Snacks expended

Extruded direct expanded snacks are typically puffy, crispy or crunchy cereal or starch “finger foods” that come in a variety of shapes and sizes and which are textured and often coated to make them convenient, tasty and fun. They are eaten at all times of the day and can be sweet or savory. Snacks are eaten for pleasure, but increasingly, they need to be healthier as well. Clextral’s twin-screw processing systems enable snack makers to meet all these criteria and meet ever-changing consumer demand, enabling them to enhance their brands locally and internationally.

Snacks come in all shapes and sizes

Clextral twin-screw extrusion systems can process a vast choice of raw materials to make expanded snacks. These can be shaped and textured with a wide variety of sweet or savory coatings. Inclusions of all sorts can be added to enhance taste and nutritional characteristics, including whole cereals, oats, puffed rice and even dried or moist vegetables, such as carrots, tomatoes, peas, lentils and even algae or other exotic products.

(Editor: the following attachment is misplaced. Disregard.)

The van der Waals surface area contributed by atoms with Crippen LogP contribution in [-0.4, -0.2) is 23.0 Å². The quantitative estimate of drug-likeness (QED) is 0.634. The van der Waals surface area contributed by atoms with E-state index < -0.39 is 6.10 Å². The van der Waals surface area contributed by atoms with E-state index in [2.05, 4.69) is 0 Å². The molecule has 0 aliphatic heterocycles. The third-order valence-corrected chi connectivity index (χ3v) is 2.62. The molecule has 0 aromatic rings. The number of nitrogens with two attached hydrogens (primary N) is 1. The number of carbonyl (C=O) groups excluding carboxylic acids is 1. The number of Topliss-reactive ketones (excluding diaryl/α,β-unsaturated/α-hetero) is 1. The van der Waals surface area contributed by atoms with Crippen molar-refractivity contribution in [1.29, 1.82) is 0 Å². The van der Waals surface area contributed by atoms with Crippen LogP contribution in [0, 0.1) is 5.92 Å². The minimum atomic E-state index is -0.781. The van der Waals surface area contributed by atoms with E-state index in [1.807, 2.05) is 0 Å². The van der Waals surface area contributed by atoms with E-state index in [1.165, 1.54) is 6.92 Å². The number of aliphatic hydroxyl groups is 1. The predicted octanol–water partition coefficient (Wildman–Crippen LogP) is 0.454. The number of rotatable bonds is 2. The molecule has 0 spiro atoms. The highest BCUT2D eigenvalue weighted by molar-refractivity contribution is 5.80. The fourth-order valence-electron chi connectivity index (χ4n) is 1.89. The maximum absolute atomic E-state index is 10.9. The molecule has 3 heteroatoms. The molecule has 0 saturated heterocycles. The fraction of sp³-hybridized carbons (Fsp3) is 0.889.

Advances in extruder die and cutter designs also give processors an entirely new set of templates to create innovative shapes. Filled snacks can be made on the same production equipment as directly expanded snacks using the co-extrusion add-on kit.

Clextral’s creative expertise

Extruded directly expanded snacks

  • Ingredient flexibility
    • Processing of a wide range of raw materials – corn, wheat, rice, rye, potato and many other products
    • Variable granularity, from fine flour to semolina
  • Production of various shapes and sizes – balls, sticks, pillows, animals, stars, rings, curls, chips, etc.
  • Sweet and savory coatings, including 1+1 oil slurry and powders (cheese, paprika, salt, tomatoes, spices, etc.)
  • Multiple colors

Click here for more details about Clextral snack lines

Download our snacks brochure

Did you know?

The global ready-to-eat snack market generates $500 to $600 billion of sales annually and will continue to grow strongly in the years to come.

News